Although BC’s most powerful water law is priming water managers to do a better job than ever before to account for and manage groundwater judiciously, a scan of recent events across our province suggests that inadequate knowledge and a lack of regulation continue to allow for the depletion of this precious asset.

Recently, K’ómoks First Nation and the community of Merville in Comox Valley on Vancouver Island were caught off guard by an approved application to withdraw groundwater from their local aquifer. A conditional water licence was issued by the Province of BC to allow the extraction of up to 10,000 litres of freshwater per day for a commercial bottling operation. This is like issuing a stack of pre-written cheques to withdraw daily from a bank account without knowing the balance.


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We're hiring!

We're hiring in Ontario and BC! Come join our fabulous summer outreach team. We have two summer student positions in London, Ontario and one in Coquitlam, British Columbia.

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Floods in Canada: On the Rise

This blog is the first of a 3-part series on flooding in Canada.

It’s springtime in Canada. For many, spring brings a sense of relief that the cold, short days are behind us and gratitude for the warm sun on our skin and the sweet fragrance of blossoming trees. However, this contentment may also be marred with ambivalence: worry that the wet days of spring may precipitate flooding. 

And flooding it is. It’s only early May and already there’s flooding in the east and flooding in the west.

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Does Bill C-69 impede science by fogging the link between the environment and navigable waters?

Want to take action to defend freshwater? Write your MP and the parliamentary committee before amendments are finalized. 

It is often said that water knows no political boundaries. The same waters that float a canoe, provide water for deer to drink, and for fish to swim. However, the political pen can fail to account for the full value of rivers.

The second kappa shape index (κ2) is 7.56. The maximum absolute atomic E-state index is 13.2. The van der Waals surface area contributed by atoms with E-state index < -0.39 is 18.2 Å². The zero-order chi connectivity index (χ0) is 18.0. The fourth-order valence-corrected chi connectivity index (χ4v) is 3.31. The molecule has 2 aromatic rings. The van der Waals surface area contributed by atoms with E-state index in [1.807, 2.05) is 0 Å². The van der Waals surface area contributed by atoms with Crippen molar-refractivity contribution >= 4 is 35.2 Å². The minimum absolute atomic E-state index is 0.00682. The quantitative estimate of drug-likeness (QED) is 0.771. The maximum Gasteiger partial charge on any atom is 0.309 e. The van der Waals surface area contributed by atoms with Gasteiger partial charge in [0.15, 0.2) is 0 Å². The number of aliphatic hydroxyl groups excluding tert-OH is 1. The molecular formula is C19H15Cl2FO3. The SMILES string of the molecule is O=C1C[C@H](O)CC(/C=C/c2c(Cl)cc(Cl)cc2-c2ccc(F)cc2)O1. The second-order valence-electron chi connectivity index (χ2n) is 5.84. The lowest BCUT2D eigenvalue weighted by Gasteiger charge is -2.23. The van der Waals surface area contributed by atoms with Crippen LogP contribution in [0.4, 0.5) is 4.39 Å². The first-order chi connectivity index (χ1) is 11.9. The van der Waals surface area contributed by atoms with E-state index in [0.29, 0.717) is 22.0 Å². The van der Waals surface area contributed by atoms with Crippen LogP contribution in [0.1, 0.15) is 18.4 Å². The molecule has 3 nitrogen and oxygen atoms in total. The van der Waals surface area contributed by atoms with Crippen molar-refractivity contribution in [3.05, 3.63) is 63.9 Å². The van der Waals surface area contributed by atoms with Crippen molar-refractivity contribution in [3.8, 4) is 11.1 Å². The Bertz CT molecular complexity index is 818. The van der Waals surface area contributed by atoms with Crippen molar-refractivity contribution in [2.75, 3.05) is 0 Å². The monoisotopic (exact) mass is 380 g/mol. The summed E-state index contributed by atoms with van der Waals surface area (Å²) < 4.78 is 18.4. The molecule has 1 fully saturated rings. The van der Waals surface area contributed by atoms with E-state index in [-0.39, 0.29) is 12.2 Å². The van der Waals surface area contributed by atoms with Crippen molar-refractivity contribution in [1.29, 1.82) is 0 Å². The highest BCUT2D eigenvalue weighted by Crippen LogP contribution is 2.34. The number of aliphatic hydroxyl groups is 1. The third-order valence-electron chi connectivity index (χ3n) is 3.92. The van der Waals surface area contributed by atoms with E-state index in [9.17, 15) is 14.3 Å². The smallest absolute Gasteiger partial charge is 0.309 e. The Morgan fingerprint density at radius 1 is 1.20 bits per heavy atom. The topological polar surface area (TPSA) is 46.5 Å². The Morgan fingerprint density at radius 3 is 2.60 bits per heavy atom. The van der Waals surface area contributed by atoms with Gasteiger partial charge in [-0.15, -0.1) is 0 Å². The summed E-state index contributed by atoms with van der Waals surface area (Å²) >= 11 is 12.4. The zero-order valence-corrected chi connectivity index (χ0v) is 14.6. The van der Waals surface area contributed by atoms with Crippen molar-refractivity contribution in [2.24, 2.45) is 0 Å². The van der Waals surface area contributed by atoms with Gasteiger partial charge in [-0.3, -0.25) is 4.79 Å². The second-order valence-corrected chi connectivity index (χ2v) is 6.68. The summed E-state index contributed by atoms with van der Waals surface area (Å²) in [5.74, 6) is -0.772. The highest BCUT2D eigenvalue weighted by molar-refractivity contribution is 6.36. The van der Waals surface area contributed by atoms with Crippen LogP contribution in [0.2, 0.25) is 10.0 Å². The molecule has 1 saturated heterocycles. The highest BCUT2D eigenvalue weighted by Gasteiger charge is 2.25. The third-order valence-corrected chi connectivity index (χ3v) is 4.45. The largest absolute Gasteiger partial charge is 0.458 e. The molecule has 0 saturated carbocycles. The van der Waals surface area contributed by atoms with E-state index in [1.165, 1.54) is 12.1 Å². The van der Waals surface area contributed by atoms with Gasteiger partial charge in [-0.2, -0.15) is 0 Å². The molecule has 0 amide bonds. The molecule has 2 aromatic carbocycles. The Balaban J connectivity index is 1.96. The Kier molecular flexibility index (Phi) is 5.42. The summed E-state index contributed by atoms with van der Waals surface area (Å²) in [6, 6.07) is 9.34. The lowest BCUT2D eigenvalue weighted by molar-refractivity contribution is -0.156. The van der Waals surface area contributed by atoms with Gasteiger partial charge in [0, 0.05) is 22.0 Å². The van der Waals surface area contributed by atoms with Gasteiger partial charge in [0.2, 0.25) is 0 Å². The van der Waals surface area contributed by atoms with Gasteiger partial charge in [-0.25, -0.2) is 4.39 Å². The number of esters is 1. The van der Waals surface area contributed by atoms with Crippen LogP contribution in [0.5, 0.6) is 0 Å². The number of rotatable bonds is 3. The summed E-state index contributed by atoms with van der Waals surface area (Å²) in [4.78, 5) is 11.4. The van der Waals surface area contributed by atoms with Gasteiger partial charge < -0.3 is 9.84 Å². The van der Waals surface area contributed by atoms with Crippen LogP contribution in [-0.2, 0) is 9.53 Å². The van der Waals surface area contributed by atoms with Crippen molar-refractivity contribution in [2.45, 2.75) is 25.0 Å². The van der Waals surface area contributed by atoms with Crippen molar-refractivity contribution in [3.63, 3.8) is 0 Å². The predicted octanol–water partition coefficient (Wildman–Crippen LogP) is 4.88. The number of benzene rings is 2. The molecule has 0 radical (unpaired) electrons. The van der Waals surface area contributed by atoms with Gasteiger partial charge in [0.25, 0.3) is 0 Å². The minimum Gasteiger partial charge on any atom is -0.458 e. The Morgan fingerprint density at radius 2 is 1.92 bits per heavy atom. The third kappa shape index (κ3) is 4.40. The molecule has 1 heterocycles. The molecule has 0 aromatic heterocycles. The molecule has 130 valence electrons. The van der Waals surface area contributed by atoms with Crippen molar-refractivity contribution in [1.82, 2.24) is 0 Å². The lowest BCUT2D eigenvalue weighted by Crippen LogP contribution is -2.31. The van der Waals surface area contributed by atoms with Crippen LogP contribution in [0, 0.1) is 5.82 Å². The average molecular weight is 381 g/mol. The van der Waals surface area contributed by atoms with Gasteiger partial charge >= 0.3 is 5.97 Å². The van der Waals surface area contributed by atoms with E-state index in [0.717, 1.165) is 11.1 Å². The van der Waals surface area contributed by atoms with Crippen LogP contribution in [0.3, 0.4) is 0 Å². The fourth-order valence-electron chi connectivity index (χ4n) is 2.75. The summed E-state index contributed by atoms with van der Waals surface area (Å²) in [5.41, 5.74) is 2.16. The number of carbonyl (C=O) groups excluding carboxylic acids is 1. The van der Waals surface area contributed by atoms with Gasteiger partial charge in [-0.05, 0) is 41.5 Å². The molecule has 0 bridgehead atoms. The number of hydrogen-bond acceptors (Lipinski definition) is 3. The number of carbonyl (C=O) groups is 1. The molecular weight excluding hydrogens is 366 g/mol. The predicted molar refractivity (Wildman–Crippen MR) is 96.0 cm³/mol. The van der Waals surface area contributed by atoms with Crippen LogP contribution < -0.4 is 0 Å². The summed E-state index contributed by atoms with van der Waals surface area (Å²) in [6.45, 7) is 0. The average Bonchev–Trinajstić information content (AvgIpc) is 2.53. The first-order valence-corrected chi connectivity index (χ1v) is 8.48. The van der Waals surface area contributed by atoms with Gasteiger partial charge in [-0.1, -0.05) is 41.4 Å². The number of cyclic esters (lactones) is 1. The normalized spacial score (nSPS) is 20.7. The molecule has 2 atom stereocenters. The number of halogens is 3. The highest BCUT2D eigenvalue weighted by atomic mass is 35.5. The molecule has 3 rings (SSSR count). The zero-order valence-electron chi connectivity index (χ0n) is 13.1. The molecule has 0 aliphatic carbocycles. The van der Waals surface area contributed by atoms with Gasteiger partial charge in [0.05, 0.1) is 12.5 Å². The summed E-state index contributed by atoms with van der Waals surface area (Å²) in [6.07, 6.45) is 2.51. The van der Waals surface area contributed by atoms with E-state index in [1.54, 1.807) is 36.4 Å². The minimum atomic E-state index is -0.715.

Truth has become an elusive commodity in the era of “fake news”. What used to be scientific fact is now open to speculation. This trend has extended to Canada’s federal environmental laws - in particular to protecting the public’s right of navigation and navigable waters. Navigation safety requires protection from physical obstructions in the water, but also from the dumping of harmful substances, or the dewatering of navigable waters. Federal decisions about projects obstructing navigation would impact the physical, biological, and chemical function of water flows. The link between the environment and navigable water protections should not be up for dispute.

Water quality affecting the safety of a paddler will no doubt impact wildlife. One need not look far to find examples. The Boreal Caribou are a threatened species whose habitat has been put at risk by human land-use and climate change. Their populations have declined across Canada as the construction of linear developments force their migration further north. Caribou have been called the “canary in the coal mine” of Canada’s boreal ecosystems. Coincidentally, the Reindeer River in northern Saskatchewan, along with many of Canada’s northern rivers, is also threatened by unregulated development.